Information for Medical Students

Knowledge and skills in medical psychology are basic competencies that are of high relevance for physicians, which are needed in all clinical areas of their training, and their professional work. All medical faculties in German universities provide education in medical psychology, as it has been recommended by the German Society for Medical Psychology ( ).

The medical faculty at the University Medical Center Hamburg-Eppendorf has gone even further by including medical psychology from the start to the end of the curriculum, thus intertwining basic and advanced clinical content. Since 2012, the medical faculty has implemented the “Integrative Model Curriculum for Medicine” (iMED), a future-oriented and progressive concept for medical education. Professors from all medical disciplines and their students have jointly developed a curriculum that integrates theoretical, basic disciplines with clinical practice. This concept is in accordance with the central recommendations of the Sciencific Advisory Board for Medical Training in Germany. Its aim is to systematically lead the students towards science-based medical practice. In addition to scientific training, the medical psychological curriculum emphasizes comprehensive practical, and psycho-social skills highly relevant for the medical profession.

Basically, the iMED curriculum has a modular character with a sequence of integrated areas of knowledge that are taught across different disciplines in an increasing level of complexity (spiral of learning). Within the modular curriculum, there is a two-week period each semester in which students choose a specific track that provides the possibility to learn about and to scientifically qualify in a specific area of medicine (so-called “second track”). The flexibility provided by the second track, together with the continued training in communication skills and clinical diagnostic skills greatly enhance the attractiveness of the curriculum.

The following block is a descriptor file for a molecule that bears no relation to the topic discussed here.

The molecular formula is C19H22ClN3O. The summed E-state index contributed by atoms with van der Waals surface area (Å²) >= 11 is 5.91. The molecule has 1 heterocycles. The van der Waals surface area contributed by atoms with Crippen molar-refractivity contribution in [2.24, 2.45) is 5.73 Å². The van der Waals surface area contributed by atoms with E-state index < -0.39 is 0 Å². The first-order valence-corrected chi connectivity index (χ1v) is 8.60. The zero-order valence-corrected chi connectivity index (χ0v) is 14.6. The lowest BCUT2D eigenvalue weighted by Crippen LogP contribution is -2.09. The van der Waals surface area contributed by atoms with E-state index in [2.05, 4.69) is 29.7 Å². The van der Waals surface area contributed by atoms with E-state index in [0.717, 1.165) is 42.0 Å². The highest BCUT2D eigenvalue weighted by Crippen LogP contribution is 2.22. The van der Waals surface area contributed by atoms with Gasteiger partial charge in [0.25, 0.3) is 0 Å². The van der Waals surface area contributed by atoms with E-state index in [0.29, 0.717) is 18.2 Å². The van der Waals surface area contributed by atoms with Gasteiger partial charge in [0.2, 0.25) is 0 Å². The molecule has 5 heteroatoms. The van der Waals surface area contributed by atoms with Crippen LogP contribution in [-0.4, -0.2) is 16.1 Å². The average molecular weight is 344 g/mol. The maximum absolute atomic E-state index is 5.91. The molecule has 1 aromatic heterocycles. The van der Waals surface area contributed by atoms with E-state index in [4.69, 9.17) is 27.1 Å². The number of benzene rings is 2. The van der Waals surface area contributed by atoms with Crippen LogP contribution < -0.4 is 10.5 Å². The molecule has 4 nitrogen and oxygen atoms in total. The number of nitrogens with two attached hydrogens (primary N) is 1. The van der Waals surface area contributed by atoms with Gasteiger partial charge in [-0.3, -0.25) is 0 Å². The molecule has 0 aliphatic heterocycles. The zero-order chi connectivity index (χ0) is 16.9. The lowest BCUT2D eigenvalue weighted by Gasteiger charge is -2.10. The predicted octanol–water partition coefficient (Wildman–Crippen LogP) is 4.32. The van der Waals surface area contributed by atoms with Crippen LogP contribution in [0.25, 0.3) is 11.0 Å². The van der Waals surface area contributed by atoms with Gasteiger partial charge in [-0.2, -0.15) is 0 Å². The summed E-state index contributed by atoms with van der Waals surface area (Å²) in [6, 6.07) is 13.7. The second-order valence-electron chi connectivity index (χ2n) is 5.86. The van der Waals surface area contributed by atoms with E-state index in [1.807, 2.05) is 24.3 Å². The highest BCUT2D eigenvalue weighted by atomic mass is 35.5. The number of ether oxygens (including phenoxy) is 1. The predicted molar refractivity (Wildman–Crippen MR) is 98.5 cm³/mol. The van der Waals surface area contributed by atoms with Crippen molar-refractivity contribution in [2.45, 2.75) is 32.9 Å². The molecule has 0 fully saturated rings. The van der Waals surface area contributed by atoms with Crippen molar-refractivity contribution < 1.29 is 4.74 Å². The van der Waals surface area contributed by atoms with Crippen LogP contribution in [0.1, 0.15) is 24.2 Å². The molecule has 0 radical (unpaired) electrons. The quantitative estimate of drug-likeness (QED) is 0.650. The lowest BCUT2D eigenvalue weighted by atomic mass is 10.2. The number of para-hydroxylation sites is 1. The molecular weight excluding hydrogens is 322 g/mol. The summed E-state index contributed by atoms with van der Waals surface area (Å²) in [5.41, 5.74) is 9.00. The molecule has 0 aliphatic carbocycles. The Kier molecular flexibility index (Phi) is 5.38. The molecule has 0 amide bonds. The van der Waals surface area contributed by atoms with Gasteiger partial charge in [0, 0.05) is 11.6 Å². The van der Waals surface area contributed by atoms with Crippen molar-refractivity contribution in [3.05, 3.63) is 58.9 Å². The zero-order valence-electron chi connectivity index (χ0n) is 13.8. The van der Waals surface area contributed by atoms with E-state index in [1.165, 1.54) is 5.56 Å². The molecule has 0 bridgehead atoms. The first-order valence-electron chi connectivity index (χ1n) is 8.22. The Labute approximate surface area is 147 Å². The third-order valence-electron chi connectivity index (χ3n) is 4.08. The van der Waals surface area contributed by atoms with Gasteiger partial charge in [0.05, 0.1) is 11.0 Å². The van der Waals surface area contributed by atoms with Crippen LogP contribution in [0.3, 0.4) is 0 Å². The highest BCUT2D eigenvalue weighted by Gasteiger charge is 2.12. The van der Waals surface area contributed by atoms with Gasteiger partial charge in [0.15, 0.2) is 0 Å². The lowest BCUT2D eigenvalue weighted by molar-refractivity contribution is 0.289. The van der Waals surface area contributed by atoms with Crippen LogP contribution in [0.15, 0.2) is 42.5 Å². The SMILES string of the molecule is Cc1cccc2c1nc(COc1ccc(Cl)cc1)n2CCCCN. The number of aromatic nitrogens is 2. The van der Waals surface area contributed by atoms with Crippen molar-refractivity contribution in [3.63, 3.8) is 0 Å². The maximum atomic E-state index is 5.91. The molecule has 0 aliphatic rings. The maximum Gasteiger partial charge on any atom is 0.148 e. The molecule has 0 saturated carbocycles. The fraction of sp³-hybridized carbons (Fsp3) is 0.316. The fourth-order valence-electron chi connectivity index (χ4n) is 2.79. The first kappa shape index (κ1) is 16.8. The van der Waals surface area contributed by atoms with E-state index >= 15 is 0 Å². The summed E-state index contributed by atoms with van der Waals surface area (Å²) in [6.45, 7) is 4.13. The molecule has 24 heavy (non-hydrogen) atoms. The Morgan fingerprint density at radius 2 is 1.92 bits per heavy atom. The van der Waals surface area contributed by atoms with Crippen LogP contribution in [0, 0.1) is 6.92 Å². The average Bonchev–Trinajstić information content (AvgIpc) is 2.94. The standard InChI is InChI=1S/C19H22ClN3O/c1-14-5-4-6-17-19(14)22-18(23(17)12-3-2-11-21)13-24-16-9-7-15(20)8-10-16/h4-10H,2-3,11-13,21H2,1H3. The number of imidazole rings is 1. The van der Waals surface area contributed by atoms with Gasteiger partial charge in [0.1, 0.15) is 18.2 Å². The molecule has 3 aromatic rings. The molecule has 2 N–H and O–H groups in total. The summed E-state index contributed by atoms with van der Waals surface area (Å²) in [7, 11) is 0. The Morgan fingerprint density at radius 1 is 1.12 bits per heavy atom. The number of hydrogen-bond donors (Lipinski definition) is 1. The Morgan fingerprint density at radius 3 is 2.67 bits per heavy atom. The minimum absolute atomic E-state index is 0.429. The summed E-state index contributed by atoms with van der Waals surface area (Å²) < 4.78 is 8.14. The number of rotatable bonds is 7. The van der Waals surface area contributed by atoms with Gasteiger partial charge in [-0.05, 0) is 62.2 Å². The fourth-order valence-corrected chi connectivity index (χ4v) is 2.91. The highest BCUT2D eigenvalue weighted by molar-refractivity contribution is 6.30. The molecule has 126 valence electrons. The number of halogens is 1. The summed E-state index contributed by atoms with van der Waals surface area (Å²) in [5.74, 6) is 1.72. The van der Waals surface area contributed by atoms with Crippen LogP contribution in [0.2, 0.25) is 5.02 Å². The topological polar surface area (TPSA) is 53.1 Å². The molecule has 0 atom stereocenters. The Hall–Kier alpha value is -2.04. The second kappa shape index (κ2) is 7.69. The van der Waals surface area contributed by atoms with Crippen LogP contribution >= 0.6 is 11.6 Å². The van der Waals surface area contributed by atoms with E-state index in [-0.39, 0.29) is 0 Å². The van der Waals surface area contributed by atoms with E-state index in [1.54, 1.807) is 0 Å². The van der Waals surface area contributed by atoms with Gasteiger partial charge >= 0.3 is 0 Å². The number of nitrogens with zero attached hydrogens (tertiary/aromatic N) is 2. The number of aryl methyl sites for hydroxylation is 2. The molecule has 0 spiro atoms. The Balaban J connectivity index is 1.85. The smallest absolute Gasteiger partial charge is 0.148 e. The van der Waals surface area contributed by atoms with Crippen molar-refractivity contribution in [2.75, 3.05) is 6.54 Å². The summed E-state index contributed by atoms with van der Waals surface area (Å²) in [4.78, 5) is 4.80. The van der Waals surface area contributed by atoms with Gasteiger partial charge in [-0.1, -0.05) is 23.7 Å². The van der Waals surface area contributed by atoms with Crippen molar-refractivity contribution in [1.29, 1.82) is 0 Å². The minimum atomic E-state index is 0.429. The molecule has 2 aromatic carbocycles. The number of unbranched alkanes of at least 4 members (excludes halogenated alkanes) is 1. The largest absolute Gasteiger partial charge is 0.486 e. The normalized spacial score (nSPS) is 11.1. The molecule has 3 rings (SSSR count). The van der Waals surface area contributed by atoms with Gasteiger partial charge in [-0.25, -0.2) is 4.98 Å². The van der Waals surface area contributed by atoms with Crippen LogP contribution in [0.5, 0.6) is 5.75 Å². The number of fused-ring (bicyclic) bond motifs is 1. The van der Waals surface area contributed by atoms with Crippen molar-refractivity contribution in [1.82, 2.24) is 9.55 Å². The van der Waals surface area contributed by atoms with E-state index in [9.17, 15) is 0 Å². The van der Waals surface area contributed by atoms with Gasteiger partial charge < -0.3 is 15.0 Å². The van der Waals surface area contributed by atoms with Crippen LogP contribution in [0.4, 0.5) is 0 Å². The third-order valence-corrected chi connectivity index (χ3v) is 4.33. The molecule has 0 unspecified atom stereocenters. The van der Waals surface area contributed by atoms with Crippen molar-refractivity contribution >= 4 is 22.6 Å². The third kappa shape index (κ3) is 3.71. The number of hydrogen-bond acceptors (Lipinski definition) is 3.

In addition to examinations along the modules either as written, oral or practical (OSCE) examinations, a student thesis is required to be submitted at the end of the second track. This thesis is also thought to provide a perspective for the dissertation thesis within the last semesters to qualify for a MD title.

  • objectives
  • objectives

    Within the iMED curriculum , the Department of Medical Psychology provides training in several mandatory modules, as well as an elective module as a second track (Psychosocial Medicine and Health Care Research). The teaching language is German, but single seminars may be held in English. The learning targets in the medical psychology curriculum are based on the concepts included in the Catalogue of Learning Goals of Medical Psychology and Sociology, as provided by the respective regulatory agents ( ).

    Teaching objectives /Learning targets in medical psychology include:

    • Knowledge of psychological principles of human behavior and experience relevant to medicine
    • Awareness and understanding of the empirical basis of medicine and psychology
    • Application of psychological knowledge and skills within all aspects of etiology, diagnosis, treatment, and health care of diseases.
    • Acquisition of communication skills that enable an open, empathic, and appropriate approach towards patients and staff in the medical context
    • Awareness and understanding of central aspects of professional medical and psychological conduct